4. Things will always be lost in translation
No matter what we do, things will always be lost in translation. The statues above are 仁王 (Niō), two guardian deities that guard the entrance of most Buddhist temples. Yes, that statue on the left is what Koto was referring to when she made fun of Chitose’s stance. It used to be that fansubbers put T/L notes to explain cultural quips like these in shows — and sure, most of us probably learned a lot about Japanese culture thanks to these little notes. But the use of T/L notes seems to have lost favor with translators as of late, and to be honest I’m not too sure why. Part of me thinks that maybe it’s because a big chunk of translators in the scene actually AREN’T as passionate about Japanese culture and anime as others, so they tend to skim over these details as trivial things. But the more likely reason has to do with economies of scale: some cultural references may be too trivial to have any impact, or are too obscure to integrate into the actual dialogue. But whatever the reason is, the point is quite clear — there are limits to what we can translate.
We sometimes have to accept that fact that part of the work should fall on to the watcher to look into it themselves. We live in the age of the internet, anyway, so the pragmatic approach is to just allow people to google the stuff they don’t get. And when you think about it, this isn’t an alien concept to anime, either. Did you look up on YouTube the classical songs referred to by Haruki Murakami in his many books? Did it come with a T/L note explaining what those were? Again, that’s just the way narratives work — we can’t assume perfect knowledge — and throwing in excessive information tends to detract from the narrative and becomes superfluous. Likewise, if you’re familiar with a cultural reference that wasn’t directly mentioned in a localization, then good for you — you’re part of the 99th percentile of people that actually get it — you’re the outlier. Give yourself a cookie.
5. Translators come from all sorts of backgrounds
Translators all have different skill sets. Some are only proficient in spoken Japanese and have limited knowledge of the written language; others are the other way around. Some have N-JLPT levels much higher than others; others have no official rating and are self-trained. Some have lots of time; others work multiple jobs and don’t have as much free time. Some translators enjoy watching anime themselves; others do this as a job with no interest in the shows, whatsoever. All of this probably boils down to the fact that Anime translators are so diverse because we all come from different backgrounds. There is no school out there that focuses on training up translators specifically for animations. Sure, there have been books published here and there that give tips on how to be a good anime/manga translator, but don’t expect these references to be handed out in a language course.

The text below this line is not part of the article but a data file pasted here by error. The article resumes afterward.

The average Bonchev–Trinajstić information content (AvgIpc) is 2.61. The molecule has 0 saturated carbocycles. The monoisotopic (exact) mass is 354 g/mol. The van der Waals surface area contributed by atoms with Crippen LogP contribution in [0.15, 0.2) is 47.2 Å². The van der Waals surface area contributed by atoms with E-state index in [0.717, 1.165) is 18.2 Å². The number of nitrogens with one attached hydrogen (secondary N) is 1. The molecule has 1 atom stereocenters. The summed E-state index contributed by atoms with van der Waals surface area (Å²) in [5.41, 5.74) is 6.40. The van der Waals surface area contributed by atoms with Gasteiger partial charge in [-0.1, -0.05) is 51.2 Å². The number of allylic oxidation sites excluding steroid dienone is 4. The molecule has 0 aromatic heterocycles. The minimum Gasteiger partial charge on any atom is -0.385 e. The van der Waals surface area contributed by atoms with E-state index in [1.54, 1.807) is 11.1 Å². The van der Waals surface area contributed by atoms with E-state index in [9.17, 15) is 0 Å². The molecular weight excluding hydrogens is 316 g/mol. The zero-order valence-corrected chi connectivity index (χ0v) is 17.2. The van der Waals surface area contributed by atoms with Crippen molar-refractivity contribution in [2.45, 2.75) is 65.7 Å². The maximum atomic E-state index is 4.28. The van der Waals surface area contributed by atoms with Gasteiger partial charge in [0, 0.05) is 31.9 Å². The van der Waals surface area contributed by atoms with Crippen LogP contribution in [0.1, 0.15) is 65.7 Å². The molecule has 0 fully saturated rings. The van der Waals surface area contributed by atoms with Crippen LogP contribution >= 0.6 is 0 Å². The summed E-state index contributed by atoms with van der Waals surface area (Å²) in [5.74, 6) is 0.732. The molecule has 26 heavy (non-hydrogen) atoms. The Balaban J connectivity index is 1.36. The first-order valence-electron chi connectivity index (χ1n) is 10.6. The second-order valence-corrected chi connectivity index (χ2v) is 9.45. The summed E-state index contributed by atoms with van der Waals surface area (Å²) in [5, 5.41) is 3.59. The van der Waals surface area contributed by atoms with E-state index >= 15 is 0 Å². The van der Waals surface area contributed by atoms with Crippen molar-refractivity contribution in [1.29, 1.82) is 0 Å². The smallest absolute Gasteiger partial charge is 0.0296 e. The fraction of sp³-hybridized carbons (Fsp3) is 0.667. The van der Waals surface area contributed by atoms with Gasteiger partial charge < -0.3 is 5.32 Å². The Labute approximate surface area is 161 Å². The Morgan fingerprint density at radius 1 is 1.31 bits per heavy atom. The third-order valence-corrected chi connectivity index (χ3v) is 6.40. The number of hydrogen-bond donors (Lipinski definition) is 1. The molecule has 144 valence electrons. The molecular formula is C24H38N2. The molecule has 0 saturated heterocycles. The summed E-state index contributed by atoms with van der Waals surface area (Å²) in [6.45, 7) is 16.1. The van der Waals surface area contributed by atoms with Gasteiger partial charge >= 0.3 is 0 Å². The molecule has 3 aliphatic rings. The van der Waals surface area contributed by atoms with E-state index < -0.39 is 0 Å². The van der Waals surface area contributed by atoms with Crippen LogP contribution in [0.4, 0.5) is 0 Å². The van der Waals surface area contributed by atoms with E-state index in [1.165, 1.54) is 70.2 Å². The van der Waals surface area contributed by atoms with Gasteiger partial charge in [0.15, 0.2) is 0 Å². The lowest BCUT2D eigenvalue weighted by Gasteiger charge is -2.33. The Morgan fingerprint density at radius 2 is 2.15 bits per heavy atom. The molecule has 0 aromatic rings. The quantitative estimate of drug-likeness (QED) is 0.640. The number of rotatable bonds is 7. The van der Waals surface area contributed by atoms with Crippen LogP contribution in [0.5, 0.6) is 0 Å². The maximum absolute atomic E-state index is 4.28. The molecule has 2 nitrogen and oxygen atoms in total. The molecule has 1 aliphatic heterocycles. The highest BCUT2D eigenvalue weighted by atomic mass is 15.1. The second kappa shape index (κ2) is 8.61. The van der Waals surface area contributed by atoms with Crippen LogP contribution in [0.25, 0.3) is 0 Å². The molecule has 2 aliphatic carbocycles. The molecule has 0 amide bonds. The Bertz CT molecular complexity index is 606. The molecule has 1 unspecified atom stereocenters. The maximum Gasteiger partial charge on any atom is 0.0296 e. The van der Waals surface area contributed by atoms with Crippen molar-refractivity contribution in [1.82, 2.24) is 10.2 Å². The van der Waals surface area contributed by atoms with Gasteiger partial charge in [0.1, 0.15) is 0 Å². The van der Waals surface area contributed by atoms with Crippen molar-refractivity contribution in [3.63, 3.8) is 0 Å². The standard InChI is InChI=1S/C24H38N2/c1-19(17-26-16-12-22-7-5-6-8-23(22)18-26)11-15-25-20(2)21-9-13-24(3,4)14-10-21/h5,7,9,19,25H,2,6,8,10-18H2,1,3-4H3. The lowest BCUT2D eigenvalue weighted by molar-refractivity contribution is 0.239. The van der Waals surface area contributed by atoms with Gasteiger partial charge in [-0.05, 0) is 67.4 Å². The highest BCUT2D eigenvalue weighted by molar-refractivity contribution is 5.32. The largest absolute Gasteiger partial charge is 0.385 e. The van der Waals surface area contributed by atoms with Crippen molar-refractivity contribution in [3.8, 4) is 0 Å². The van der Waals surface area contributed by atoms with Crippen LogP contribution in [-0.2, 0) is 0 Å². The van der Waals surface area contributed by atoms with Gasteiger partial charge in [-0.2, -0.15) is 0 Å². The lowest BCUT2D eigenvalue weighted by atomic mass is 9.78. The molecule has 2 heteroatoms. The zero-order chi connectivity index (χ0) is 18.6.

And because of these varied backgrounds, you get similarly varied results in production. And there really isn’t a way for producers/publishers to predict how faithful or accurate a given translation is to the original save by passing the work through a second translator for verification. But then things get more complicated: factor in simulcasts and you get tons of errors due to either lack of time to edit or lack of foresight. And this is because the translators aren’t directly a part of the production process on the supply side (i.e. Japan). In fact, most translators work at home or in a translation firm, so unless that translator is based in Japan, there’s no way for them to be involved in the production process at all.
6. Translating as a job doesn’t earn much